It is not easy to create jobs. Private investment is part of the strategy. There are potentials in all sectors in Tanzania. If you can manage to exploit those potentials by inviting both foreign and local investment, jobs will be created, and that is why we put a lot of emphasis on creating the right environment for investment.
Why investors should choose Tanzania
First, we have abundant natural resources, in agriculture, minerals and tourism. Second, peace and stability: every investor will want to go where he is safe, and that is guaranteed in Tanzania. Third, we have an investment law which guarantees a lot of incentives for investors, like a tax break for the first five years, depending on how much they invest. Foreign investors can own 100 percent of their Tanzania investment, or enter into joint ventures with local partners.
It is not working as fast as we want but at least progress is going on. For example, look at the huge investments in the mining sector. Who would have known five years ago that Tanzania would be the third largest exporter of gold in Africa, only second to Ghana and South Africa. And with new discoveries, I wouldn’t be surprised if in the next five years Tanzania becomes the largest exporter of gold in the continent. All this is because of the international mining companies that have flocked to Tanzania. We have known for a long time that we have gold, diamonds, Tanzanite of course, which is exclusive to Tanzania.
Booming tourism industry
Tourism is one of the fastest-growing sectors in the Tanzanian economy. For example in 2000, we had about 200,000 tourists. By 2004 we had over 600,000. It is a very important source of income and jobs. We are creating the necessary infrastructure to accommodate the increasing number of tourists. There are investments in hotels and roads leading to tourist attractions. Most hotels in Tanzania are 100 percent owned by foreign investors.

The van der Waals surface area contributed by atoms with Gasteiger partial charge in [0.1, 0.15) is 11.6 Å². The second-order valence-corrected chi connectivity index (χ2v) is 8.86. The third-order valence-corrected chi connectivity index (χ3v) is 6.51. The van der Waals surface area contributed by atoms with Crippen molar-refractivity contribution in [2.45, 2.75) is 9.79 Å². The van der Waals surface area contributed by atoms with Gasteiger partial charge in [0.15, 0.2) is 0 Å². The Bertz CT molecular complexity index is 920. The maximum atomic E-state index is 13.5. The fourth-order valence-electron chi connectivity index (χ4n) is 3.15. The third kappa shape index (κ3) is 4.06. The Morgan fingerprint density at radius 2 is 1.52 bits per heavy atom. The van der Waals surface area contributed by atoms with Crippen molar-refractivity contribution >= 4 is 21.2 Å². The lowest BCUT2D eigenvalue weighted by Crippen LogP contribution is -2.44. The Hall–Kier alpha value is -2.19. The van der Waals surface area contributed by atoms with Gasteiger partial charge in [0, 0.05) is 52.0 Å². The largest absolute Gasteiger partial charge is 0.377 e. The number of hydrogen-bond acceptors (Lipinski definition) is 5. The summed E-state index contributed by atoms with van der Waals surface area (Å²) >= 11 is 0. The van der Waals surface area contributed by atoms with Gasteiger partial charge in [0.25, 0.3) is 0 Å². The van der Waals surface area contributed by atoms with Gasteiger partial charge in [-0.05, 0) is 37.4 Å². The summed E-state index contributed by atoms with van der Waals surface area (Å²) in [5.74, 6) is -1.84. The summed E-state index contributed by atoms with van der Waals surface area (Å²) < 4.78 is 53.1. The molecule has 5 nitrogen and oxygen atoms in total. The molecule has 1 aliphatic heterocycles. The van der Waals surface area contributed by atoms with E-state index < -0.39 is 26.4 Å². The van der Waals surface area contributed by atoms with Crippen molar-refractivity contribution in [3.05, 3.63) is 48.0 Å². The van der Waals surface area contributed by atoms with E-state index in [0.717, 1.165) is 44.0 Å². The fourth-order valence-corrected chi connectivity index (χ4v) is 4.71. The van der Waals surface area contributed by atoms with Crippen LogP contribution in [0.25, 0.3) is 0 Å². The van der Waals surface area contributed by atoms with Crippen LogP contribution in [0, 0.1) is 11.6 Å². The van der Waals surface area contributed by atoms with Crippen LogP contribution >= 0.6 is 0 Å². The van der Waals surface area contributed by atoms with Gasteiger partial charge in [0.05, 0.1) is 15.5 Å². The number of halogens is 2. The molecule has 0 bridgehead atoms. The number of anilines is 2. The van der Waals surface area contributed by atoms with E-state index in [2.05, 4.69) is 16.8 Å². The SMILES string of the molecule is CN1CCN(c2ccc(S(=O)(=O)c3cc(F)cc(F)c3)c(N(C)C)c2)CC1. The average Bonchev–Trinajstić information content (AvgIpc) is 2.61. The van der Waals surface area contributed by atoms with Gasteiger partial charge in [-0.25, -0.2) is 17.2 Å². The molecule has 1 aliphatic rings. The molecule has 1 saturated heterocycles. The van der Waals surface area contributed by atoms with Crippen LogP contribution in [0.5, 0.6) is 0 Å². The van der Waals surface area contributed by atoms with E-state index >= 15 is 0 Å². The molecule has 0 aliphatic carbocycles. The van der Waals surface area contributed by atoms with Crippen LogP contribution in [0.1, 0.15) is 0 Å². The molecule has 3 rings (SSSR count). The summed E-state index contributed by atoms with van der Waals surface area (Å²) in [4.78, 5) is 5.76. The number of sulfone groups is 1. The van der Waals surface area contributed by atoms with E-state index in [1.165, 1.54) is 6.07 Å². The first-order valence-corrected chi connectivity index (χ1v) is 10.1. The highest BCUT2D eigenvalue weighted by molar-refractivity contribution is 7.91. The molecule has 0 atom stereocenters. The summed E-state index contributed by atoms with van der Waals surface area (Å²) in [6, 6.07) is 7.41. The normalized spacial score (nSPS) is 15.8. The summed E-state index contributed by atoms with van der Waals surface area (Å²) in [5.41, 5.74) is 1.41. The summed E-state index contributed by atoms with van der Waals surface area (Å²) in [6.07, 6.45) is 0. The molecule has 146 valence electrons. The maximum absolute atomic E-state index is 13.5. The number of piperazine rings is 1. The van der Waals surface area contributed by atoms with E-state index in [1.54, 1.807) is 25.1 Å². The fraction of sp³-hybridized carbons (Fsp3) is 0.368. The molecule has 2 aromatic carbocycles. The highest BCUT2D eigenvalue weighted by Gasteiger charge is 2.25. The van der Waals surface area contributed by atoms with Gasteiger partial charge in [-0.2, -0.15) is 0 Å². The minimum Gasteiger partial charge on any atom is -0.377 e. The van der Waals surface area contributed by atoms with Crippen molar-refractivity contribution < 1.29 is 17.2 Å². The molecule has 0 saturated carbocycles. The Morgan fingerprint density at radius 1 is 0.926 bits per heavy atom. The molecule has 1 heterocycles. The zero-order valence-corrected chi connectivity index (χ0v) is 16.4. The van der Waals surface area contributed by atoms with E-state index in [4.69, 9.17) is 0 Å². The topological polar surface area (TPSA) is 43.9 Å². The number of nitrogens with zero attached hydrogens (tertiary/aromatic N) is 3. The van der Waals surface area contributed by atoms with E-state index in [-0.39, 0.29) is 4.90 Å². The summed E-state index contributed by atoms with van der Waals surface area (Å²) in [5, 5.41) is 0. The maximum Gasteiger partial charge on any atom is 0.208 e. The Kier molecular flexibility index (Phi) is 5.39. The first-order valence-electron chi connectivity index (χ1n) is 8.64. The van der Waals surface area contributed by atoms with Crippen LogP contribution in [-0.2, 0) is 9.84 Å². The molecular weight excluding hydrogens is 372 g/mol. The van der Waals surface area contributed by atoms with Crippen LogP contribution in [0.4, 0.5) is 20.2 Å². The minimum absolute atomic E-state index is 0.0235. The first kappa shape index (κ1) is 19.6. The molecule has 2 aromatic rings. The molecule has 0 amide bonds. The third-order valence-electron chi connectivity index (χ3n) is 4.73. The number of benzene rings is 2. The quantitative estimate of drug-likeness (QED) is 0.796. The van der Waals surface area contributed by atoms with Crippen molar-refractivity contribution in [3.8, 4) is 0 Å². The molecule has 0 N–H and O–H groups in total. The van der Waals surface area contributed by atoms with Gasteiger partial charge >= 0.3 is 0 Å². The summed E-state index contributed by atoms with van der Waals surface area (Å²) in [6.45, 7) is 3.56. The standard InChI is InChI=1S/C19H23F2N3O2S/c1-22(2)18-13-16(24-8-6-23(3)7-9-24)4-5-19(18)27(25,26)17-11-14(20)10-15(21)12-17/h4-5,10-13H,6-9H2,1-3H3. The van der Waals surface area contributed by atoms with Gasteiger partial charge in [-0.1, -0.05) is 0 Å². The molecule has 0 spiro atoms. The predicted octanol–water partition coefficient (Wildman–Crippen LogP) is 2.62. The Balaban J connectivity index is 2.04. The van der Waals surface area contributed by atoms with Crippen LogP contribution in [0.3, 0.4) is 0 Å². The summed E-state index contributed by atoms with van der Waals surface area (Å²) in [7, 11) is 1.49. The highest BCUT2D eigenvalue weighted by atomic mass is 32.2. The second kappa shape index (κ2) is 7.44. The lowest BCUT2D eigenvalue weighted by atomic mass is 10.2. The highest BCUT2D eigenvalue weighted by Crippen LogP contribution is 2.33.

In 2002 there were 20,000 US tourists going to Tanzania. Today the figure is around 50,000 a year. We encourage Americans to explore beyond the Caribbean!
Tanzania has far superior attractions to Kenya. I can’t see anything which matches the Serengeti. I can’t see anything that matches the Ngorongoro Crater [home to one of Africa’s richest populations of wildlife]. Every time I go back to Tanzania I visit the Ngorongoro Crater and see a different part of it. Kilimanjaro is the highest mountain in Africa. We have the beautiful beaches of Zanzibar along the Indian Ocean. Scuba diving. We have cultural tourism for those who prefer to see the people rather than the animals. There is something for every interest.
So far there are no direct flights to the US. There are negotiations with an American company to go direct to Tanzania.
Relations with the United States
Relations between the United States and Tanzania are at their best level, they are excellent. That is why they encourage US investment. The new Tanzanian president has made two quick visits to the United States this year, and both times met President Bush. The other positive indicator is that we have qualified for MCC and we expect to be awarded an $800 million grant. It will cover infrastructure, energy and water.
The infrastructure inherited from colonialism was built to move raw materials from the interior to the ports for export, especially by rail. We don’t have a network of roads and railways that can bring produce from the rural areas to markets. So infrastructure is extremely important.
Energy is important, because investors will need power for projects. We have been very much dependent on hydro power. The efforts being made now are to diversify our sources of energy, including coal and gas, which are abundant in Tanzania. It is a question of getting the right investment to exploit the oil and coal. Chances are there is also oil somewhere.
The war on terror
The bombing of the US Embassy in Dar Es Salaam in 1998 was a very isolated incident that took advantage of our being a very peaceful country. When you live under peace you tend to relax a little and [the terrorists] took advantage, because the American Embassy in Dar Es Salaam was a ‘peoples embassy’. It was so accessible. People used to go there to watch films. The bombing put us on guard. We now work very closely with US authorities in the war against terror.